Figure 2' is a vertical sectional view taken sub stantially along the line 2-2 of Figure 1, the right extremity of the horizontal track sections being broken away;
Figure 3 is an enlarged fragmentary vertical sectional view of the upper left-hand portion of the door structure as shown in Figure 2, the door panels being disclosed in their open or overhead position;
Figure 4 is an enlarged fragmentary horizontal sectional View taken along the line 44 of Figure 2, to more clearly illustrate the manner in which the lifting element or cable is secured to the lowermost door panel;
Figure 5 is an enlarged elevational view of the torsion-spring mechanism as shown in the upper right-hand portion of Figure 1, the intermediate section of the spring and associated parts being broken away to facilitate a complete disclosure of the supporting bearings, etc., positioned at opposite extremities of the spring supporting shaft or spindle;
Figure 6 is a vertical sectional view taken substantially along the line 66 of Figure 5; and
Figure '7 is a fragmentary view of the cable supporting drum or sheave and its associated bearing structure, the drum being shown in section to more clearly illustrate the details of its bearing support.
Referring now to the drawings more in detail, wherein like numerals have been employed to designate similar parts throughout the various figures, it will be seen that my, invention contemplatesan overhead door construction wherein a plurality of door panels l0, [2,14, l6 and I8.
are adapted to be shifted between a vertical door closing position and an open overhead position. These panels Iii-l8 are connected by suitable hinges 21'! positioned along the opposite outer margins and central hinge members 22.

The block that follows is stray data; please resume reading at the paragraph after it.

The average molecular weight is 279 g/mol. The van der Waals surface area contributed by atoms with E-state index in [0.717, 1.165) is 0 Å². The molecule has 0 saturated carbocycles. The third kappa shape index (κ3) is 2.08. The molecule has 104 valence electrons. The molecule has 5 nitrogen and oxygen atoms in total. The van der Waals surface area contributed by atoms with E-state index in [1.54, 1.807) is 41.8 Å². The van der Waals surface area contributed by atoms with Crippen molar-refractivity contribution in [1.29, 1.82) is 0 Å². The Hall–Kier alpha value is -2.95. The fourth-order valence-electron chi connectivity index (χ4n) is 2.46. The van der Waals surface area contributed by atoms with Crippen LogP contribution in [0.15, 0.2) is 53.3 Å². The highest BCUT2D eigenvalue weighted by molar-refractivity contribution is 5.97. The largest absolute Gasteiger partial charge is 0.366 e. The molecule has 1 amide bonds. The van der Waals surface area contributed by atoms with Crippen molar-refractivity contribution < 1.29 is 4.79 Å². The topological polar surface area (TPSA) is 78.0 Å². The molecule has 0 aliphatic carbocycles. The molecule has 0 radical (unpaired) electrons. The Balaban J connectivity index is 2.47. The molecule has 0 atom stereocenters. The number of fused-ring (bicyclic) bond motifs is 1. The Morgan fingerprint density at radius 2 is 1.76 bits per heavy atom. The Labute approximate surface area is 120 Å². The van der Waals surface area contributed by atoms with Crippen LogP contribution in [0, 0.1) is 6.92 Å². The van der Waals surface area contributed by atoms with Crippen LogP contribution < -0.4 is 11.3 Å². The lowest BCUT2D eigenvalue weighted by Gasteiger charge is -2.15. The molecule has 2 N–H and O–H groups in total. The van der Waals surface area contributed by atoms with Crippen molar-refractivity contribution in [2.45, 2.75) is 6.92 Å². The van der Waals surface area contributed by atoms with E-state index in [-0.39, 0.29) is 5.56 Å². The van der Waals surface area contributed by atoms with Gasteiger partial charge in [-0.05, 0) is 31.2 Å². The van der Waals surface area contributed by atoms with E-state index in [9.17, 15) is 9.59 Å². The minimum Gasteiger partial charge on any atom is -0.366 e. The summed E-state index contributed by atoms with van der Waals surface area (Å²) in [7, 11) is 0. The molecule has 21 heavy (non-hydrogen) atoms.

Each of the hinge members 2|] carries a guide roller 24 which cooperates with complementary tracks 26. Each track section 26 includes a suban even or equalized force resulting from the stantially vertical or upright track section 28, an
intermediate or curved section 30, and an overhead, substantially horizontal section 32. The track sections 28 are fixed to a vertical support 34. This support 34 constitutes an angle-iron which is fastened by means of suitable lag screws 36 to the inner surface of the door frame of jamb 38.
When the door panels occupy the vertical position shown in Figures 1 and 2, they serve to close the door opening 48 which is defined by the door frame structure 38. The door panels may be vertically shifted from the door closing position, shown in Figures 1 and 2, to the open or overhead position shown in Figure 3. To facilitate shifting of the door panels between the aforesaid vertical door closing position and open overhead position, I provide counterbalancing spring mechanisms designated generally by the numeral 42. One of these mechanisms is associated with each guide track, and a description of the structural and functional characteristics of one will sufiice for both because they are identical in construction.
' These counterbalancing spring mechanisms 42 are shown somewhat in detail in Figures to 7, inclusive. Each mechanism includes a supporting shaft or sleeve 44 which is mounted at one extremity (hereinafter referred to as the inner extremity) within a bracket 46, said bracket being secured to the frame structure 38 by means of suitable bolts 48. The opposite extremity of the shaft 44 is supported within a bracket 5!) which is mounted at the upper extremity of the Vertical support bar or angle-iron 34.